Independent Scotland would have to reapply to EU, NATO, officials say

Pro-independence flyers. Scotland, July 2014. [Connie Ma/Flickr]

Scotland would have to reapply for membership of both the European Union and NATO if Scots vote to leave the United Kingdom in a referendum this month, officials said on Monday (8 September).

With 10 days to go to a referendum on Scottish independence, a poll published on Sunday (7 September) showed for the first time this year that supporters of independence took the lead over Scots who favour keeping the 307-year-old union with England.

The pro-independence campaigners want Scotland to remain part of the EU and NATO.

European Commission spokeswoman Pia Ahrenkilde-Hansen refused to make any new comment on the Scottish referendum at the Commission’s daily press briefing on Monday, saying “it is for the Scottish people and for the British citizens to decide on the future of Scotland”.

She said the EU executive’s position on an independent Scotland had not changed.

She refused to spell out what that was, but in response to a request from Reuters, the Commission sent a letter from European Commission President Jose Manuel Barroso to a member of Britain’s upper chamber of parliament in 2012. In the letter, Barroso sets out the Commission’s position on whether an independent Scotland would remain part of the 28-nation EU.

“If part of the territory of a member state would cease to be part of that state because it were to become a new independent state, the (EU) treaties would no longer apply to that territory,” Barroso said, meaning an independent Scotland would no longer be part of the EU.

He pointed out however that any European state which met the EU’s membership criteria may apply to join the EU.

Negotiations could take years

Asked whether an independent Scotland would have to apply to join NATO, a NATO official told Reuters that no discussions had been held on the issue and no decisions have been taken.

“However, it appears widely agreed that, as a matter of law, a Scotland which has declared its independence and thereby established its separate statehood would be viewed as a new state. A new state would not be a party to the North Atlantic Treaty, and thus not a member of NATO,” the official, speaking on condition of anonymity, said.

“If it were to choose to apply for NATO membership, its application would be subject to the normal procedure,” he said.

Scottish First Minister Alex Salmond, leader of the pro-independence campaign, has dismissed suggestions that an independent Scotland would struggle to join NATO if it removed Britain’s Trident nuclear deterrent from Scotland as planned by 2021, or be refused membership of the EU.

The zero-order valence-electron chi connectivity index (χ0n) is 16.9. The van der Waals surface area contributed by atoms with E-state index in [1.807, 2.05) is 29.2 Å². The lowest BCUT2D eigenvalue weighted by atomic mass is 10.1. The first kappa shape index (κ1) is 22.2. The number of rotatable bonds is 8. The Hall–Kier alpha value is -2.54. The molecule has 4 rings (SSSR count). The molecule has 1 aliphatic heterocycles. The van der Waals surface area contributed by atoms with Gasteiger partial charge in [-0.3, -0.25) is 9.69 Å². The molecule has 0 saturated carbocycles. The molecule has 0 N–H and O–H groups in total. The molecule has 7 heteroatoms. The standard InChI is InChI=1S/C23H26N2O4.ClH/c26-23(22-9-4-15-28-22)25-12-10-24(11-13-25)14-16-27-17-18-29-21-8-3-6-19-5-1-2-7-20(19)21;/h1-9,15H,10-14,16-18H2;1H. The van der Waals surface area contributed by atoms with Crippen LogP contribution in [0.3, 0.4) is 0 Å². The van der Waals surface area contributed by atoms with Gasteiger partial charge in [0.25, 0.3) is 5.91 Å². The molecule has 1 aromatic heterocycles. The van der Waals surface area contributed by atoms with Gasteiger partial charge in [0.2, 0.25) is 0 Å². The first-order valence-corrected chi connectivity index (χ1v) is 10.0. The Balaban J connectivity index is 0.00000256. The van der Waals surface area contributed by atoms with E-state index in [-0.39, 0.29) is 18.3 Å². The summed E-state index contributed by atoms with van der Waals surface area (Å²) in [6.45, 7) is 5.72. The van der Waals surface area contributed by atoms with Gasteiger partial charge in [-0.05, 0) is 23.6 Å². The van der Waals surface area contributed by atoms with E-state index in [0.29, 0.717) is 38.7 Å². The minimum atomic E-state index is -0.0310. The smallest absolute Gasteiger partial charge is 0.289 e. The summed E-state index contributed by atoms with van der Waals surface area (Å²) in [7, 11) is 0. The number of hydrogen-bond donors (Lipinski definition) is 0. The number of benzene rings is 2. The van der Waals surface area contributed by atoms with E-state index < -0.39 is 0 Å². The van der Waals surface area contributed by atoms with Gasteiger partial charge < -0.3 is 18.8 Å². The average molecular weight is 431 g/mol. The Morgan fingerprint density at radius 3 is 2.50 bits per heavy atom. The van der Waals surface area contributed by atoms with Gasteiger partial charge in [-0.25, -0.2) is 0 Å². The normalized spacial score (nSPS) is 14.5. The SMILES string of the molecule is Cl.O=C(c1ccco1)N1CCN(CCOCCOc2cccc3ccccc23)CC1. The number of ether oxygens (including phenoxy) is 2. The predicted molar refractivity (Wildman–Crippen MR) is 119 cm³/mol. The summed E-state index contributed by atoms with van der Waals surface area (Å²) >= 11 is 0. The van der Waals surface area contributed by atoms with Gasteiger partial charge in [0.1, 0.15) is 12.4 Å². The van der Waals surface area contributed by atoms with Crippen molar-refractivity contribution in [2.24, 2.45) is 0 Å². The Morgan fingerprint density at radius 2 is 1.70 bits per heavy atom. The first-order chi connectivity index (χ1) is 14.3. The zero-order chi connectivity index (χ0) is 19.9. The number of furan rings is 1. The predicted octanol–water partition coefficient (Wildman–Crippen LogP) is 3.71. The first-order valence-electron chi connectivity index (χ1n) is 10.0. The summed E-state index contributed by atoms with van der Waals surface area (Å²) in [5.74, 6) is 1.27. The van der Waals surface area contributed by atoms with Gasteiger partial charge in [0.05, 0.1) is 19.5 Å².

Negotiations to join the EU and NATO can take years.

Barroso weighed in to the Scottish referendum debate when he told a BBC television interviewer in February that states breaking away from existing EU countries would struggle to gain EU membership.

All EU states would need to back the membership of any new country that emerged from a member state, he said.

“It would be extremely difficult to get approval of all the other member states … I believe it’s going to be extremely difficult, if not impossible,” Barroso said.

Secession is a sensitive subject for several other countries that have regions seeking to form their own states. Spain is wary that a vote for Scottish independence might encourage separatists in its Catalonia region.

Salmond said in April that if Scots chose to break away from the United Kingdom, he expected it would be possible to negotiate EU membership before a formal declaration of independence in March 2016. 

Scotland and the UK signed an agreement on 15 October 2012 opening the way for a referendum on independence in the autumn 2014.

Scotland has been a nation within the United Kingdom since the UK was founded in 1707. The current Scottish Parliament was founded in 1999 as part of the process of devolution within the UK, which created regional assemblies in Scotland, Wales and Northern Ireland, to give the regions greater autonomy. The Scottish Parliament has control over some parts of policy, such as education and health, and can create its own laws on these issues.

The Scottish National Party (SNP), which leads the devolved government, is campaigning for Scottish independence. The SNP claims that Scotland needs a stronger voice in Europe and beyond to properly represent its social, political and economic interests.

Scottish ministers complain that issues important to them are often sidelined by London.

European Commission President José Manuel Barroso has said it is “nearly impossible” for independent Scotland to join the EU.

>> Read: Barroso: It’s ‘nearly impossible’ for independent Scotland to join EU

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